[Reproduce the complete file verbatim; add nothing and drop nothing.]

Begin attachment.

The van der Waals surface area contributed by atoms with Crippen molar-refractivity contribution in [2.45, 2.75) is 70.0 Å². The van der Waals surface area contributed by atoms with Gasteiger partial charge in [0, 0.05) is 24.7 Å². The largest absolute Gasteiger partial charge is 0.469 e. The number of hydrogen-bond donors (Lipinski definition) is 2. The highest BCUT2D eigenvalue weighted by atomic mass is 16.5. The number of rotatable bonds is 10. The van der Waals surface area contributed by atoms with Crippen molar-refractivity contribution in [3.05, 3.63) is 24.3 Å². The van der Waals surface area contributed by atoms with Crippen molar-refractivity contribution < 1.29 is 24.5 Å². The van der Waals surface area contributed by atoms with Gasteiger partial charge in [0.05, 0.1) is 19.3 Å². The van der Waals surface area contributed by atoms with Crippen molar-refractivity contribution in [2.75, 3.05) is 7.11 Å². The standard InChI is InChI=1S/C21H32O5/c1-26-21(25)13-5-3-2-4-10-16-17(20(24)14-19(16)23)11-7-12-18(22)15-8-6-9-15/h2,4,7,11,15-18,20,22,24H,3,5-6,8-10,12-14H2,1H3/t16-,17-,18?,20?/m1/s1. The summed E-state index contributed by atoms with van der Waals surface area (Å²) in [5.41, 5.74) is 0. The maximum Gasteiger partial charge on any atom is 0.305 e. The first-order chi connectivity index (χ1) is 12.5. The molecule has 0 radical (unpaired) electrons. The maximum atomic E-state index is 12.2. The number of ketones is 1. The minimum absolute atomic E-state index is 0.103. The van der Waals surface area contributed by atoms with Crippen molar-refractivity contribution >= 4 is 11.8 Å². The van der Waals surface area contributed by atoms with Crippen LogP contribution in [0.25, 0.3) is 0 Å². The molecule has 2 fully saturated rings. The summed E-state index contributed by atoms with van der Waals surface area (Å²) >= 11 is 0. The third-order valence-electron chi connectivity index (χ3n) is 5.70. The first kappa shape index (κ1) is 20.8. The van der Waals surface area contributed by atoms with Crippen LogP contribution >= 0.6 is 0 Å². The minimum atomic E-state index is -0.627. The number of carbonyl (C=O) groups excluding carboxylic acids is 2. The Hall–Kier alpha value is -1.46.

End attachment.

The van der Waals surface area contributed by atoms with Crippen molar-refractivity contribution in [2.45, 2.75) is 70.0 Å². The van der Waals surface area contributed by atoms with Gasteiger partial charge in [0, 0.05) is 24.7 Å². The largest absolute Gasteiger partial charge is 0.469 e. The number of hydrogen-bond donors (Lipinski definition) is 2. The highest BCUT2D eigenvalue weighted by atomic mass is 16.5. The number of rotatable bonds is 10. The van der Waals surface area contributed by atoms with Crippen molar-refractivity contribution in [3.05, 3.63) is 24.3 Å². The van der Waals surface area contributed by atoms with Crippen molar-refractivity contribution < 1.29 is 24.5 Å². The van der Waals surface area contributed by atoms with Gasteiger partial charge in [0.05, 0.1) is 19.3 Å². The van der Waals surface area contributed by atoms with Crippen molar-refractivity contribution in [2.75, 3.05) is 7.11 Å². The standard InChI is InChI=1S/C21H32O5/c1-26-21(25)13-5-3-2-4-10-16-17(20(24)14-19(16)23)11-7-12-18(22)15-8-6-9-15/h2,4,7,11,15-18,20,22,24H,3,5-6,8-10,12-14H2,1H3/t16-,17-,18?,20?/m1/s1. The summed E-state index contributed by atoms with van der Waals surface area (Å²) in [5.41, 5.74) is 0. The maximum Gasteiger partial charge on any atom is 0.305 e. The first-order chi connectivity index (χ1) is 12.5. The molecule has 0 radical (unpaired) electrons. The maximum atomic E-state index is 12.2. The number of ketones is 1. The minimum absolute atomic E-state index is 0.103. The van der Waals surface area contributed by atoms with Crippen molar-refractivity contribution >= 4 is 11.8 Å². The van der Waals surface area contributed by atoms with Crippen LogP contribution in [0.25, 0.3) is 0 Å². The molecule has 2 fully saturated rings. The summed E-state index contributed by atoms with van der Waals surface area (Å²) >= 11 is 0. The third-order valence-electron chi connectivity index (χ3n) is 5.70. The first kappa shape index (κ1) is 20.8. The van der Waals surface area contributed by atoms with Crippen LogP contribution >= 0.6 is 0 Å². The minimum atomic E-state index is -0.627. The number of carbonyl (C=O) groups excluding carboxylic acids is 2. The Hall–Kier alpha value is -1.46.